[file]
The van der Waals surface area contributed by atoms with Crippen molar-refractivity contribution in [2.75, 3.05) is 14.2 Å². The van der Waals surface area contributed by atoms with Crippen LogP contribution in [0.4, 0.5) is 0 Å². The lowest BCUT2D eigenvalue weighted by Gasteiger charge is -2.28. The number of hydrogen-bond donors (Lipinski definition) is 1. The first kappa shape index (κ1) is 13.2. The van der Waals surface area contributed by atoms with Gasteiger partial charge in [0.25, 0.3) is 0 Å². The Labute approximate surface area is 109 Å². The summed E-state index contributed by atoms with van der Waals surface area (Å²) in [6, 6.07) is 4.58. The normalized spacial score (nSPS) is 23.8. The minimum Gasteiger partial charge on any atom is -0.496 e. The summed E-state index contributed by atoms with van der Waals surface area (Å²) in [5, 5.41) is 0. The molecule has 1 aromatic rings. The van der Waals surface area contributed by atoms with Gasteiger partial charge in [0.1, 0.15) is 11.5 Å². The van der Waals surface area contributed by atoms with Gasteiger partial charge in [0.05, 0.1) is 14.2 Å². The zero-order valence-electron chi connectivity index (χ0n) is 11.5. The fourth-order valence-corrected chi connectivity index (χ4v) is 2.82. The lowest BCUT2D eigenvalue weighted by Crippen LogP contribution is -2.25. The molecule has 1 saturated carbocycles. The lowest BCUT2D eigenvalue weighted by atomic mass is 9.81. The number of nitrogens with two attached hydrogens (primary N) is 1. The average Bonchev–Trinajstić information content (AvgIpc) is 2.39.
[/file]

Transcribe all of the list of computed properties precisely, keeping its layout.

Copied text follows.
The van der Waals surface area contributed by atoms with Crippen molar-refractivity contribution in [2.75, 3.05) is 14.2 Å². The van der Waals surface area contributed by atoms with Crippen LogP contribution in [0.4, 0.5) is 0 Å². The lowest BCUT2D eigenvalue weighted by Gasteiger charge is -2.28. The number of hydrogen-bond donors (Lipinski definition) is 1. The first kappa shape index (κ1) is 13.2. The van der Waals surface area contributed by atoms with Gasteiger partial charge in [0.25, 0.3) is 0 Å². The Labute approximate surface area is 109 Å². The summed E-state index contributed by atoms with van der Waals surface area (Å²) in [6, 6.07) is 4.58. The normalized spacial score (nSPS) is 23.8. The minimum Gasteiger partial charge on any atom is -0.496 e. The summed E-state index contributed by atoms with van der Waals surface area (Å²) in [5, 5.41) is 0. The molecule has 1 aromatic rings. The van der Waals surface area contributed by atoms with Gasteiger partial charge in [0.1, 0.15) is 11.5 Å². The van der Waals surface area contributed by atoms with Gasteiger partial charge in [0.05, 0.1) is 14.2 Å². The zero-order valence-electron chi connectivity index (χ0n) is 11.5. The fourth-order valence-corrected chi connectivity index (χ4v) is 2.82. The lowest BCUT2D eigenvalue weighted by Crippen LogP contribution is -2.25. The molecule has 1 saturated carbocycles. The lowest BCUT2D eigenvalue weighted by atomic mass is 9.81. The number of nitrogens with two attached hydrogens (primary N) is 1. The average Bonchev–Trinajstić information content (AvgIpc) is 2.39.